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Immune Evasion by Viruses

  1. Ruth A Simmons,
  2. Christian B Willberg,
  3. Klenerman Paul

Published Online: 13 JUN 2013

DOI: 10.1002/9780470015902.a0024790



How to Cite

Simmons, R. A., Willberg, C. B. and Paul, K. 2013. Immune Evasion by Viruses. eLS. .

Author Information

  1. University of Oxford, Oxford, UK

Publication History

  1. Published Online: 13 JUN 2013


When a virus infects a host, a complex immune response develops to eliminate the invading pathogen. Viruses, in turn, have evolved a profusion of strategies to escape from the immune system. Mechanisms of viral evasion can be separated into those that occur at the cellular level and those that are important at the systemic level. Viruses can avoid detection by both innate and adaptive immune responses. Pattern recognition receptors in infected cells, interferons, dendritic cells, T cell receptors and antibodies are all targets of viral evasion proteins. Viruses can express proteins that directly interfere with host processes or mimic host proteins and compete to bind specific receptors. Pathogens are also able to directly deplete immune cells, and prevent their recruitment to the site of infection. In a state of latency, viruses remain dormant and undetectable in host cells. The diversity of these mechanisms has allowed us to dissect the immune system further and understand how viruses persist despite such a strong counterattack by the immune system.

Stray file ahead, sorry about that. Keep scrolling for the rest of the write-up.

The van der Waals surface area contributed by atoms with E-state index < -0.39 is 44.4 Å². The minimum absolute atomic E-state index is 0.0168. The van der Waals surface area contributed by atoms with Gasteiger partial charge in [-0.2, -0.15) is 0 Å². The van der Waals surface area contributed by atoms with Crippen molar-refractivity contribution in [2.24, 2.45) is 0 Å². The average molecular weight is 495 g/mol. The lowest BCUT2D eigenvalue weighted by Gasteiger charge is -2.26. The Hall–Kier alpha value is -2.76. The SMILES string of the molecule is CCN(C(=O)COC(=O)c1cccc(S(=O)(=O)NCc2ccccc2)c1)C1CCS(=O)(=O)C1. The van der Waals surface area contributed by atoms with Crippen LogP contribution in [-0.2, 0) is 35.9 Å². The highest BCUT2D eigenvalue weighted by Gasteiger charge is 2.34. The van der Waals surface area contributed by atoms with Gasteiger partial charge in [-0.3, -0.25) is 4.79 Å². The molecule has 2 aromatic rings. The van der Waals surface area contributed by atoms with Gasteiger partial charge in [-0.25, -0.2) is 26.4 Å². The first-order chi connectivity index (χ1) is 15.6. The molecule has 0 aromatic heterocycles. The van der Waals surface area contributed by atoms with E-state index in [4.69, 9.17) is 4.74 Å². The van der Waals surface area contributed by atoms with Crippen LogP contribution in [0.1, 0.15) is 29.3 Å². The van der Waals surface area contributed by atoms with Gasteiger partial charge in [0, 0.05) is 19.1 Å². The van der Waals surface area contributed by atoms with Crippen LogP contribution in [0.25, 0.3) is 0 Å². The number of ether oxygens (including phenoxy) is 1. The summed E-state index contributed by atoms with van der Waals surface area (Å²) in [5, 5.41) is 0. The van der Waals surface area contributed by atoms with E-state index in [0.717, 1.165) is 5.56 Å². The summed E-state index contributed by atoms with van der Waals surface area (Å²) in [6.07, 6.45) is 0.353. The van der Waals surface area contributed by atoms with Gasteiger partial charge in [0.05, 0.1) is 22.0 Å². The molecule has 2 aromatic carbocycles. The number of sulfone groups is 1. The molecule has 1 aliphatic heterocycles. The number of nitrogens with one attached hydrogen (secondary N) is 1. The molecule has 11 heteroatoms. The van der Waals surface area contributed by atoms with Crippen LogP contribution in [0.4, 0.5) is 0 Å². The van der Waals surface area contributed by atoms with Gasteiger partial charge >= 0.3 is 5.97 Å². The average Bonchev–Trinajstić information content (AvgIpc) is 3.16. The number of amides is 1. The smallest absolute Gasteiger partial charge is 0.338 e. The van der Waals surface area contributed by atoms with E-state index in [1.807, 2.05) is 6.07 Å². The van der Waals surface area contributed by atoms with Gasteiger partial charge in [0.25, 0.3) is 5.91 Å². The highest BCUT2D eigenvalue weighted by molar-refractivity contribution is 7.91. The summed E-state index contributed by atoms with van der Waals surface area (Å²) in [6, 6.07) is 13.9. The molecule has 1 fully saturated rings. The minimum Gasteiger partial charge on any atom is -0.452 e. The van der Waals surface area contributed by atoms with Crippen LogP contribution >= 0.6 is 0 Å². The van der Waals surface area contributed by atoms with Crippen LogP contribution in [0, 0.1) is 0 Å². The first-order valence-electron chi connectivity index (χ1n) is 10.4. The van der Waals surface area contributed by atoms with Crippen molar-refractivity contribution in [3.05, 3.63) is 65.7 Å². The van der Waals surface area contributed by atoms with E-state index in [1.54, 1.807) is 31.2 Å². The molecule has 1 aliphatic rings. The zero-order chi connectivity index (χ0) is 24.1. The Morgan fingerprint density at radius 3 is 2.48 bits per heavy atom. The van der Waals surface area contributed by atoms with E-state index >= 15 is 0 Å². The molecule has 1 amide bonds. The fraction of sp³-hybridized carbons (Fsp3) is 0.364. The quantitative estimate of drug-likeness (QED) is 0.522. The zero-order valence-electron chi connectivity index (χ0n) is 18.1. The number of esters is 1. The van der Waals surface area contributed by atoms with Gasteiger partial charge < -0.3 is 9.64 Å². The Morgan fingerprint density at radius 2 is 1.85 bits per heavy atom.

Key Concepts:

  • Viruses have evolved a plethora of mechanisms to inhibit every step of the innate and adaptive immune responses.

  • Viruses avoid detection by pattern recognition receptors, T cell receptors and antibodies by modifying the ligands for these receptors.

  • Different viruses target every stage of antigen processing and presentation by MHC molecules, thus inhibiting recognition by T cells.

  • Interferons, cytokines and chemokines are mimicked or blocked by viral proteins to prevent the efficient development of an immune response.

  • Through repression of their replication, viruses are able to enter latency and remain dormant inside the cell, remaining undetectable.


  • virus;
  • immune evasion;
  • escape;
  • antigen presentation;
  • cellular response MHC;
  • immune response;
  • antibodies;
  • latency;
  • interferons